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Accurate representation matters. We form our concept of reality through narratives, including cinematic, that produce the effect of reality. Tanya Horeck examines the “link between real and represented rape,” in her book, Public Rape, investigating how depictions of rape in film and TV inform our real world beliefs of what rape “looks like,” as well as how we create stereotypes of victims and rapists. Importantly, we formulate what is real from these representations, and furthermore, we judge real experiences against the fictional. In Monica Chau’s book The Subject of Rape, Hannah Feldman discusses how the representations of rape reveal the paradigmatic schism between a factual event and its pictorial rendering.
It’s in this depiction of events that shows like the Anatomy of a Scandal do severe damage. When a show watched globally by millions shows sexual assault as a titillating, aesthetic, male gaze-y, stylized, it creates a false representation, and may even desensitize viewers to said violence. As the New York Times‘ Lisa Damour writes, “Fictional rape scenes may help shape how viewers think about actual sexual violence in the real world. Even a single exposure to dramatized sexual assault — such as what many young people now see — has been found to influence attitudes and inclinations.”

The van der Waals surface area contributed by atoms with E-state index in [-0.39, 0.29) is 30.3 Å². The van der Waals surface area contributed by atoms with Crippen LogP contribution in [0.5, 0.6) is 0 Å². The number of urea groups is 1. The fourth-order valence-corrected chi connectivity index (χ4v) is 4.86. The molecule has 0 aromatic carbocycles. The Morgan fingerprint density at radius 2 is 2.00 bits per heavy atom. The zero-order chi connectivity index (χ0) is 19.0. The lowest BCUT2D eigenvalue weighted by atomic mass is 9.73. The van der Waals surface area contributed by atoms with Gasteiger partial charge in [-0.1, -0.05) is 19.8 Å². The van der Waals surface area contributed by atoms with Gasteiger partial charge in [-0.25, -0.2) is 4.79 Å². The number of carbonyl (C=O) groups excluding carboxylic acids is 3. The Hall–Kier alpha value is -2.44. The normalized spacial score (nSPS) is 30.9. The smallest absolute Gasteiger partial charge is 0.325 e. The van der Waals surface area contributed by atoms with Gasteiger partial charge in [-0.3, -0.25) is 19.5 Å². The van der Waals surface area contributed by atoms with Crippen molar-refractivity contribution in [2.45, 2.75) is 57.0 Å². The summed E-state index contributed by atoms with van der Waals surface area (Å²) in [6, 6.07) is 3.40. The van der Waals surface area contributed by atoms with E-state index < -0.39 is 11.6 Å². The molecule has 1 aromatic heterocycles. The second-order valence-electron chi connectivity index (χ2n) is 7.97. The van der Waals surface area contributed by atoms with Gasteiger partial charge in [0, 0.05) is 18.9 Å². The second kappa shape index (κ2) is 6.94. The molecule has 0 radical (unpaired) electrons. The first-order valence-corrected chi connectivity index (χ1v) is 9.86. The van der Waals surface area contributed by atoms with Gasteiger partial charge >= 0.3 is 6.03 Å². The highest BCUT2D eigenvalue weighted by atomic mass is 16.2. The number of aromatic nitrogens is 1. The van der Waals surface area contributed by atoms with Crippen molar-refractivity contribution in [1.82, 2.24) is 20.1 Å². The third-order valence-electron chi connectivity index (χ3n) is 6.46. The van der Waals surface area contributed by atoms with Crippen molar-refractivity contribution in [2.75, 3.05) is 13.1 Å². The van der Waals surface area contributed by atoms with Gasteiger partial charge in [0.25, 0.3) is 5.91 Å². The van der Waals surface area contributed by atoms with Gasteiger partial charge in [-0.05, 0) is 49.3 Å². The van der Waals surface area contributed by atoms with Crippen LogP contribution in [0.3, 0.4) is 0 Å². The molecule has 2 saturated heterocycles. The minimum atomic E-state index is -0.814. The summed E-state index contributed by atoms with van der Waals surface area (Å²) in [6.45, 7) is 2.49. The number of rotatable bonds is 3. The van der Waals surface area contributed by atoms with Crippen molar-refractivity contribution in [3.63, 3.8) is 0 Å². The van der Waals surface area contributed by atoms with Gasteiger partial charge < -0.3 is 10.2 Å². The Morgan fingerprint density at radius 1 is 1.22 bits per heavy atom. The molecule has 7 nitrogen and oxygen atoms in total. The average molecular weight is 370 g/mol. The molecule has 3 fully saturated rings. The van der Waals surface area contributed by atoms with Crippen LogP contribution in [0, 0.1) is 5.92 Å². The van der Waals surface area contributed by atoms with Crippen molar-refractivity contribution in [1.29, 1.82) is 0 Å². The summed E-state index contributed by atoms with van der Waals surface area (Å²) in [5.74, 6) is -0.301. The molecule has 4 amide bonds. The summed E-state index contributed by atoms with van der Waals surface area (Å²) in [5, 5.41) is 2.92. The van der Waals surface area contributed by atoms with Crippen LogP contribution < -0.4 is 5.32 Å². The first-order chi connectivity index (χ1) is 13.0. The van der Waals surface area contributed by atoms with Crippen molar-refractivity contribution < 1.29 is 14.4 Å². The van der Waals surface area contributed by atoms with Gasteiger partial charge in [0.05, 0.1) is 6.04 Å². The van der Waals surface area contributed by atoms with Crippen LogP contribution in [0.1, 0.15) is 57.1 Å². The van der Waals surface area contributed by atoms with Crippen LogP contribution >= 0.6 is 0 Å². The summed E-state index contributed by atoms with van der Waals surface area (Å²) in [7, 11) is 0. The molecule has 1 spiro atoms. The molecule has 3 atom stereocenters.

Rape has also long been used on screen as a shortcut to dramatic plot, a way to develop backstory, “edginess,” and motivation for male protagonists as avengers. Graphic scenes of assault are constantly included in order to justify violence against the perpetrator (Game of Thrones), motivation for a character’s journey (The Handmaid’s Tale), or oftentimes that third party looking for vengeance (True Detective).
What is the point of making the audience watch this elevator scene over and over in excruciating slow-motion?
Sexual assault should always be questioned and interrogated whenever it is included in television and film narratives. Was it actually needed for this story? Why? Why must you show it on screen?
The writers, producers, and directors of Anatomy of a Scandal should have asked these very basic questions. What is the point of making the audience watch this elevator scene over and over in excruciating slow-motion? Perhaps it was simply meant to shock the audience, or make them consider the ongoing nature of consent and “grey areas.” But all of this could have been more powerful without depicting it at all. Including it brought nothing new or nuanced to the show whatsoever — nor did it add value to our cultural conversations surrounding sexual violence or towards changing our culture for the better.
Over the past few years, there has finally been a shift in how rape is used in screen narratives. Notably, Michaela Coel’s I May Destroy You, which shows the assault, Emerald Fennell’s Promising Young Woman, and Netflix series Unbelievable are great examples of handling assault with care, with each challenging how these stories have traditionally been told. Survivor-focused narratives like these have shown the true realities of sexual assault, but also of who the assailant can be, who victims are, and the aftermath.